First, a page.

Bridging the River Kwai

Kanchanaburi Travel Blog

 › entry 15 of 23 › view all entries
We came from Lopburi to Kanchanaburi, a nightmare west-bound journey which seemed fitting, somehow.

We got here at 4pm, having left Lopburi at 9.30am. The town is literally just three cemetaries, a museum and a few bars.

The Thailand-Burma Railway museum was closing when we got there, but let us in anyway. It was affecting, but it could hardly fail to be. The only aspect of the Geneva Convention that the Japanese saw fit to stick to during WW2 was keeping track of the dead. 99% of the POWs who died building the railway - it was much more than a bridge, there were 6000 British POWs alone, and 60 POW camps along the path of the railway - could be identified.

From what I gather, the men had no chance. Being shipped from Singapore, either overseas (facing with being bombed by Allied aircraft, as the Japanese refused to label their POW ships) or four days overland in a rice wagon; only to meet either a dustbowl (in the hot season), or a swamp (in the wet season). The area they worked in was - and is - rife with malaria, tropical ulcers and other diseases which you don't recover from. Meals were all rice; if the diseases didn't get you, malnutrition would. POWs who were hsopitalised were not fed, as it was thought this would encourage them to get back to work. The museum had a surprisingly large amount of personal belongings - if a camp was hit by cholera, the plaque said, everything was buried in an attempt to stop the disease spreading.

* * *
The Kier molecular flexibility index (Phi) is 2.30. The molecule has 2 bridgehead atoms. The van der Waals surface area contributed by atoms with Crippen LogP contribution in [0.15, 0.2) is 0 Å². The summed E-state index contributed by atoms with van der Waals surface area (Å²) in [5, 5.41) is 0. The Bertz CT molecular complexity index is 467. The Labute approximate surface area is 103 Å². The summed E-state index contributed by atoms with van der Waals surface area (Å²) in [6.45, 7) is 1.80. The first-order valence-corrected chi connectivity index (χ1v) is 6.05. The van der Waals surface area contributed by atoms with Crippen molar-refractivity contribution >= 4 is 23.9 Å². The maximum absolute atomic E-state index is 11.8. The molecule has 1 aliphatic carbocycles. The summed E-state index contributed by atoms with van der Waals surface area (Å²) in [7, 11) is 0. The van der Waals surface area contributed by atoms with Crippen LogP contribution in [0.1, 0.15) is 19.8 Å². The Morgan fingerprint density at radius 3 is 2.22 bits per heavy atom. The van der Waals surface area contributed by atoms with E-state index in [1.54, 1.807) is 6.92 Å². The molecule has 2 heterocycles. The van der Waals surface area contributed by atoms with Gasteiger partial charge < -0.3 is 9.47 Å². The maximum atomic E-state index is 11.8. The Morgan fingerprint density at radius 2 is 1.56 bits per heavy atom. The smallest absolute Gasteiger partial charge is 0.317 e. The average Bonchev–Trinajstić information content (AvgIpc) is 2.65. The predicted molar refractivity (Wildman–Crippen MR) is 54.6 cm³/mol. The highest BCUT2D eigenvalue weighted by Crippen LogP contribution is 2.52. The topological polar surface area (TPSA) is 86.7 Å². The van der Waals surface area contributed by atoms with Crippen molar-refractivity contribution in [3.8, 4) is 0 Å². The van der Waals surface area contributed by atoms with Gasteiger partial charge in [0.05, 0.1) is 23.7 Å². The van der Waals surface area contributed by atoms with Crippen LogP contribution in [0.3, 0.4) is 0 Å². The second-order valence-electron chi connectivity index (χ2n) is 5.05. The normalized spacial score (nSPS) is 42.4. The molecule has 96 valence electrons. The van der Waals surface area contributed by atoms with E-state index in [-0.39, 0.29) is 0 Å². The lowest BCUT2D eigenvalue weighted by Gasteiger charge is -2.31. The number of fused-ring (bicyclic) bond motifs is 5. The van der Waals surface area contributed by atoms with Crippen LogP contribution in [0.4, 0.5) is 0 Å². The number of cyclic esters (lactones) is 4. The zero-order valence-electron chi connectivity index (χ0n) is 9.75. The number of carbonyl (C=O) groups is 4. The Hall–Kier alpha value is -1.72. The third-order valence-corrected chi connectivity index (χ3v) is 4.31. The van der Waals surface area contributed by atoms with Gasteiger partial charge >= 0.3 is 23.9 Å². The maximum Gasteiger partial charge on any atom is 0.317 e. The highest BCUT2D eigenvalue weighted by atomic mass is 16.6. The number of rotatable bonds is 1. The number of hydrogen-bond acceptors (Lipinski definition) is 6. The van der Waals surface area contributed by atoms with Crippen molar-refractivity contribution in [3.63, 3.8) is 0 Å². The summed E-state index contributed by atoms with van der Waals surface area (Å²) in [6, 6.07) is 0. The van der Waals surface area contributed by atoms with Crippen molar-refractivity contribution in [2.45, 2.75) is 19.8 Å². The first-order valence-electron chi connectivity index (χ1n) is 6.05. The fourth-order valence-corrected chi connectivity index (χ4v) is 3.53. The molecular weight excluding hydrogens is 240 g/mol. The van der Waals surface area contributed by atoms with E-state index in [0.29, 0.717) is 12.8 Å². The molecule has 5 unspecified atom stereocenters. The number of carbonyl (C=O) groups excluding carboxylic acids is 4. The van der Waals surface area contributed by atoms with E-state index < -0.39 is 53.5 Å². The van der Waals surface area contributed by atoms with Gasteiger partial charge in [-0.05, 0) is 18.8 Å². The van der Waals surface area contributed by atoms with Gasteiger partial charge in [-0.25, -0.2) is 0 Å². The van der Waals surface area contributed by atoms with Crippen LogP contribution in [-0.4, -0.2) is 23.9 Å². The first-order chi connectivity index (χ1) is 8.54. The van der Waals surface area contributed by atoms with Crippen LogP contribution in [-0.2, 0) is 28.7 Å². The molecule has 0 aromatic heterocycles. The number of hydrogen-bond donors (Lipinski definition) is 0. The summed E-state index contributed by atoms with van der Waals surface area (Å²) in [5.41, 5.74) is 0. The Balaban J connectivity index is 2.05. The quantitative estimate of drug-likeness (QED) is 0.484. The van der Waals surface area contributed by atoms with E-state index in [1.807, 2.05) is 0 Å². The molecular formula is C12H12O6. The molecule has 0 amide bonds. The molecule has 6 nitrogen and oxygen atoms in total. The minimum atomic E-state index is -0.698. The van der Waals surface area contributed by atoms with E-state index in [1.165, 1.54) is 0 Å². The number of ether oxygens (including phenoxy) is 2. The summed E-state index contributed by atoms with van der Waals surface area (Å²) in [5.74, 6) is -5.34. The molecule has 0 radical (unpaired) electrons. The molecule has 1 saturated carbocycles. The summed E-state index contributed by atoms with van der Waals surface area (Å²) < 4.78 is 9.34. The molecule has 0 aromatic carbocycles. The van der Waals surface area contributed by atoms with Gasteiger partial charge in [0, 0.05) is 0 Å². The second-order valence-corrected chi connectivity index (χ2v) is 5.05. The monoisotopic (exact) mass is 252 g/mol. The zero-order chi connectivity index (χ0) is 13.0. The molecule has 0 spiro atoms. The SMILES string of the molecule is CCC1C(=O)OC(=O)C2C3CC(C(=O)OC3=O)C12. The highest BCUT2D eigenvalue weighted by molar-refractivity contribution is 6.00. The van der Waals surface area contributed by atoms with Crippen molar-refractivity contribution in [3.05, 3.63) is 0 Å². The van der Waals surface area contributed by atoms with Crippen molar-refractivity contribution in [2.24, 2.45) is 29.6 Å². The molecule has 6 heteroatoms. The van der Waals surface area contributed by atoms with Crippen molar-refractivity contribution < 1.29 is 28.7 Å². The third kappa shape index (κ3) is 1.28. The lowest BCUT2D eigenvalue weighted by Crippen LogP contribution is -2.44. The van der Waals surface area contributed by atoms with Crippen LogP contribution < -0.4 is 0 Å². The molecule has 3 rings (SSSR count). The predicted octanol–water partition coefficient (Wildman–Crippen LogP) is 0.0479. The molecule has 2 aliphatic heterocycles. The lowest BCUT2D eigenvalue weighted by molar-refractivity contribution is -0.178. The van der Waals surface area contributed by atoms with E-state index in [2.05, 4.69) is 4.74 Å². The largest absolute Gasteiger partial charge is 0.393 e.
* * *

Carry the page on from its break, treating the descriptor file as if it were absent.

Six men who were in the camps escaped and survived thanks to locals. The rest died on the railway, or in Singapore camps, on forced marches after Germany surrendered.

The Allied Cemetary is directly opposite the museum.  Tomorrow, in the morning, I'm going to track down my great-uncle.
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photo by: wbboy29